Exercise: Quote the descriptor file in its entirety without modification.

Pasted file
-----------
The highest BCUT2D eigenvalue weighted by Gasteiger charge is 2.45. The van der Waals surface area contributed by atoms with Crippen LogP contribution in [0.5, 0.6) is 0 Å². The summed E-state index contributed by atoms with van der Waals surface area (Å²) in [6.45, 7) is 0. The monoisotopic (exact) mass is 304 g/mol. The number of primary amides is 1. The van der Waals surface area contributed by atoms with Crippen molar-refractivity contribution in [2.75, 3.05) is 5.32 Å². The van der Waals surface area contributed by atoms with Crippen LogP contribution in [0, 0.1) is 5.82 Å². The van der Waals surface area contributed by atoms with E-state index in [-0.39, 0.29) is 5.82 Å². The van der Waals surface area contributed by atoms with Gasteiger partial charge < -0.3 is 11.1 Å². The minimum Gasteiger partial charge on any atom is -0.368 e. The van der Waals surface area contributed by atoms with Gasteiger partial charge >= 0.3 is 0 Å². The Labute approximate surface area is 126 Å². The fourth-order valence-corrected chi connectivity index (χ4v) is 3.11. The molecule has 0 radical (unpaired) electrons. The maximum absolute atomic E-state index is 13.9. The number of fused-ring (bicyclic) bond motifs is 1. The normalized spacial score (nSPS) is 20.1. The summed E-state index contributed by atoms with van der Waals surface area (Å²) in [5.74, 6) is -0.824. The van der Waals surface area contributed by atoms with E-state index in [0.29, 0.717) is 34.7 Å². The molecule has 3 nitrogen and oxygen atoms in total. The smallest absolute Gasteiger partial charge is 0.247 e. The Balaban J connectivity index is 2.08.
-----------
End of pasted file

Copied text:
The highest BCUT2D eigenvalue weighted by Gasteiger charge is 2.45. The van der Waals surface area contributed by atoms with Crippen LogP contribution in [0.5, 0.6) is 0 Å². The summed E-state index contributed by atoms with van der Waals surface area (Å²) in [6.45, 7) is 0. The monoisotopic (exact) mass is 304 g/mol. The number of primary amides is 1. The van der Waals surface area contributed by atoms with Crippen molar-refractivity contribution in [2.75, 3.05) is 5.32 Å². The van der Waals surface area contributed by atoms with Crippen LogP contribution in [0, 0.1) is 5.82 Å². The van der Waals surface area contributed by atoms with E-state index in [-0.39, 0.29) is 5.82 Å². The van der Waals surface area contributed by atoms with Gasteiger partial charge < -0.3 is 11.1 Å². The minimum Gasteiger partial charge on any atom is -0.368 e. The van der Waals surface area contributed by atoms with Gasteiger partial charge >= 0.3 is 0 Å². The Labute approximate surface area is 126 Å². The fourth-order valence-corrected chi connectivity index (χ4v) is 3.11. The molecule has 0 radical (unpaired) electrons. The maximum absolute atomic E-state index is 13.9. The number of fused-ring (bicyclic) bond motifs is 1. The normalized spacial score (nSPS) is 20.1. The summed E-state index contributed by atoms with van der Waals surface area (Å²) in [5.74, 6) is -0.824. The van der Waals surface area contributed by atoms with E-state index in [0.29, 0.717) is 34.7 Å². The molecule has 3 nitrogen and oxygen atoms in total. The smallest absolute Gasteiger partial charge is 0.247 e. The Balaban J connectivity index is 2.08.